Professional Training for Lawyers About Court Proceedings Against Underage and Young Off-age Persons

Lectures on the judicial treatment of underage and juvenile offenders (aged 18-21 at the time of offence and under 23 at the time of court trial) in the justice institutions of Croatia were given in the Croatian Bar Association on 9 May 2017. Following the contemporary examples of good practice, the lectures were intersectoral, in cooperation with Prof. Sc.D. Gordana Buljan Flander, psychologist and psychotherapist and Lana Peto Kujundžić, judge of the County Juvenile Court Zagreb.

Prof. Sc.D. Gordana Buljan Flander outlined new findings in the field of neuroscience and their implications in working with juvenile offenders. Neuroscientific studies systematically show that human brain usually develops till mid twenties, and that the areas with the most significant role in committing criminal offences and criminal liability are the last to mature. These findings were the strongest incentive in abolishing death penalty for crime offenders below the age of 18 in the USA.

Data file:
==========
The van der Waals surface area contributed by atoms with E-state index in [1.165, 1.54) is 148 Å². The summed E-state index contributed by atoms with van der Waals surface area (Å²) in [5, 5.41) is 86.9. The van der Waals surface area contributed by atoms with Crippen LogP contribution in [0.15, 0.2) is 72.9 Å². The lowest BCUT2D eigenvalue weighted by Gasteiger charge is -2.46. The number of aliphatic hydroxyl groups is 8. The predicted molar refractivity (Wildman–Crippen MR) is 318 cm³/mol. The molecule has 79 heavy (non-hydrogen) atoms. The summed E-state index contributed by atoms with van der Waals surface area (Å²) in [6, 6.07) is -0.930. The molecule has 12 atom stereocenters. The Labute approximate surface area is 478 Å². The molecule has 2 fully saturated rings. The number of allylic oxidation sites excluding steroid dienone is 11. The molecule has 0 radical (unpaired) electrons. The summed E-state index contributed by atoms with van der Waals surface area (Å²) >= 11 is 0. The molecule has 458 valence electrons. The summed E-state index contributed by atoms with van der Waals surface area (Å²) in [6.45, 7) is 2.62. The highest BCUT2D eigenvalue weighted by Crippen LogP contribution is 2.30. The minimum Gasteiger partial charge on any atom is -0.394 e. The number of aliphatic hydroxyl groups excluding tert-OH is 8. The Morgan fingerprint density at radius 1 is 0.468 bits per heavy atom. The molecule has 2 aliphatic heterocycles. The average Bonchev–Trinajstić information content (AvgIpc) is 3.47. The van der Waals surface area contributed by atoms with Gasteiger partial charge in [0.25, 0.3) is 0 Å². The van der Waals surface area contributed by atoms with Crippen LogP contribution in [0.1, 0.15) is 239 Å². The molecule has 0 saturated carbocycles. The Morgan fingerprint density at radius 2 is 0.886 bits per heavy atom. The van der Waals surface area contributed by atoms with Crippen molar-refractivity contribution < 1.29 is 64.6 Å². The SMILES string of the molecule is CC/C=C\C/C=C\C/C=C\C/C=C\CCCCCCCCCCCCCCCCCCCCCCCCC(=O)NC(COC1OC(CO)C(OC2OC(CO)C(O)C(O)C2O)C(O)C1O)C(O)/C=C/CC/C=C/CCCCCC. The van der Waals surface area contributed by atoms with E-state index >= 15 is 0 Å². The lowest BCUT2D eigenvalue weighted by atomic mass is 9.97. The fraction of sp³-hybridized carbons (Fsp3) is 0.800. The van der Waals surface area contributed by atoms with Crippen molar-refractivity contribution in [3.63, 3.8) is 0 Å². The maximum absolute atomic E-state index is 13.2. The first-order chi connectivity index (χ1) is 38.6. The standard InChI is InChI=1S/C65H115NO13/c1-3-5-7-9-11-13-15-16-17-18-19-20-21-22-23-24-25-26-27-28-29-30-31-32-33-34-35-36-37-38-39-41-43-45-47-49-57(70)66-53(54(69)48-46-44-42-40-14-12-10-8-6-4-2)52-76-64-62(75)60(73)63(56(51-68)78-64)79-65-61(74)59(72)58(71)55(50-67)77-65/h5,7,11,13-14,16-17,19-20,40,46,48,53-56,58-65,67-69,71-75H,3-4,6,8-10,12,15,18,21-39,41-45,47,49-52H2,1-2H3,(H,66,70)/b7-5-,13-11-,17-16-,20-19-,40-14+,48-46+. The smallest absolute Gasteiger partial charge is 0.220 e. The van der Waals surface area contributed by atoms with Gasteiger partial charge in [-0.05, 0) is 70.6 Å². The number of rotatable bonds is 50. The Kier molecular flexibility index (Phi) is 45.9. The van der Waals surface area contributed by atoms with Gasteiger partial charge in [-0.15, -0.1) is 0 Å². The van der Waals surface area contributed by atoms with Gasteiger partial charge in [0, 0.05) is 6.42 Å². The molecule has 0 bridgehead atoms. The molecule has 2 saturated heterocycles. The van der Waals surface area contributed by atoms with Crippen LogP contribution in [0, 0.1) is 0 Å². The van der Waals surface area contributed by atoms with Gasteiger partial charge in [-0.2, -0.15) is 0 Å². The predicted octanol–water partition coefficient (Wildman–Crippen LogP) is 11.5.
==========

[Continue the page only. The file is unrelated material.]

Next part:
Prof. Sc.D. Gordana Buljan Flander pointed out that understanding specific various areas of development of underage and juvenile offenders was crucial in understanding their motives for offence and in making decisions for appropriate measures, as well as for everyday work with youth, overcoming resistance and establishing cooperation.

Judge Peto Kujundžić presented a special juvenile crime and legal protection of children Law on Juvenile Courts. She underscored that the Law requires that a legal representative has to be appointed for every underage offender and for all offences, from the very first interrogation, and especially when the offender is in detention in custody, when a decision has to be made about institutional educational measures, or about juvenile prison sentence. She also explained which competences were necessary for such legal representatives and with whom they should collaborate.

Judge Peto Kujundžić said that according to the Convention on the Rights of the Child, Guidelines of the Committee of Ministers of the Council of Europe on Child-Friendly Justice, in each case alternative solutions should be considered and followed if the same goal as with a court trial was possible to achieve, with the instituted court proceedings stopped at the earliest stage.

She emphasised that social welfare services reports would be applied for cases with juvenile offenders, that everybody has to give statements about the offender’s character and life circumstances and that state attorneys and police officers specialised for youth work should with these offenders.